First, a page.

ASML CEO sees US-China trade antagonism outlasting Trump

ASML CEO sees US-China trade antagonism outlasting Trump

ASML CEO sees US-China trade antagonism outlasting Trump Photo

ASML CEO Peter Wennink expects further antagonism between the United States and China over semiconductor technology, even as a new administration is set to take over in Washington, he told the Reuters Next conference on Thursday.

AMSTERDAM: ASML CEO Peter Wennink expects further antagonism between the United States and China over semiconductor technology, even as a new administration is set to take over in Washington, he told the Reuters Next conference on Thursday.

The Netherlands-based technology giant has already been caught up in the trade war between Washington and Beijing, with the halting of sales of its latest machines, worth roughly US$200 million each, to China due to U.S. government pressure.

Some industry watchers had hoped that the transition from U.S. President Donald Trumps administration to President-elect Joe Biden would ease tensions.

But Wennink said he does not expect a major change any time soon due to rival efforts by the superpowers to control leading technology, including semiconductor systems produced by ASML.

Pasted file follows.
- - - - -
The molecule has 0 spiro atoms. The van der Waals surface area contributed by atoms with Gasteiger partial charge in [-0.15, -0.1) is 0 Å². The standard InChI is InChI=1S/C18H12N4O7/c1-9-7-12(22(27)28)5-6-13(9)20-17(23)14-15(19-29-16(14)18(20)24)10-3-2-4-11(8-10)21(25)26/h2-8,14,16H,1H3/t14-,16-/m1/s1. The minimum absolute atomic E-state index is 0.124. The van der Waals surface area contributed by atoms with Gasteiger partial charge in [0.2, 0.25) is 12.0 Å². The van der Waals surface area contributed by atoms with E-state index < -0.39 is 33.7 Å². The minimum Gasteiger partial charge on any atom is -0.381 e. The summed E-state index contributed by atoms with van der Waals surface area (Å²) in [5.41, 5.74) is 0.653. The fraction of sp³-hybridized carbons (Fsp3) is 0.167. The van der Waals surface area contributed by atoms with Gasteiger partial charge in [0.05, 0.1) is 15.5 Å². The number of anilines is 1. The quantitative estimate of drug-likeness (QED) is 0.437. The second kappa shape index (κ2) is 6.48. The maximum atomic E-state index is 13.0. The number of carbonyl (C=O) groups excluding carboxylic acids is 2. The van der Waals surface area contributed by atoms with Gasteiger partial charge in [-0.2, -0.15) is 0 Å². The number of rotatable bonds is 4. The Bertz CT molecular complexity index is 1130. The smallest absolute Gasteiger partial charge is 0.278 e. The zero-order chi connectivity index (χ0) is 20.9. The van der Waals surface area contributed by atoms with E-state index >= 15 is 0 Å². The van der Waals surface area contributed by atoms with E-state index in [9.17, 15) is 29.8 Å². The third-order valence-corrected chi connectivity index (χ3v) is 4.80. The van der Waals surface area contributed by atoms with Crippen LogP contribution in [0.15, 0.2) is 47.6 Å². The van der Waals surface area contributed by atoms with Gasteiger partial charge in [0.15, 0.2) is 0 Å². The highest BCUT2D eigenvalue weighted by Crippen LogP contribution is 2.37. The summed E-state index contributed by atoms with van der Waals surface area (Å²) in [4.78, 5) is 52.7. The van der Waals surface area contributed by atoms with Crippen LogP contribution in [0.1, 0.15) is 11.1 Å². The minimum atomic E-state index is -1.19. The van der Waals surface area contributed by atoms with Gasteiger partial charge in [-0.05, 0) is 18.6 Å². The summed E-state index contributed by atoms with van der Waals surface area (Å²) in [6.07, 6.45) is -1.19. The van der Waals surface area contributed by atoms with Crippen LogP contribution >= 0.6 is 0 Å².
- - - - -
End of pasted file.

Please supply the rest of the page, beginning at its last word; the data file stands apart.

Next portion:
"That has a competitive space there and that creates this antagonism and thats what we have seen," he said referring to the U.S. restrictions on trade with China.

"I dont think thats going to change. To be honest this goes to the heart of, I would say the very core of, industrial policy in both countries. Its semiconductors, its technology that will create that value base, so thats not going to change and well have to live with that."

ASML is the worlds leading manufacturer of lithography machines, which use energy beams to map computer chip circuitry. Its main customers are chipmakers Taiwan Semiconductor Manufacturing Co Ltd, Samsung Electronics Co Ltd and Intel Corp, which use its most advanced "EUV", or extreme ultraviolet, systems.

For the third quarter ended Sept. 30, the companys net sales rose to 3.96 billion euros (US$4.82 billion), from 3 billion a year ago, ahead of analyst estimates of 3.7 billion euros. Net profit rose to 1.06 billion euros from 627 million euros.

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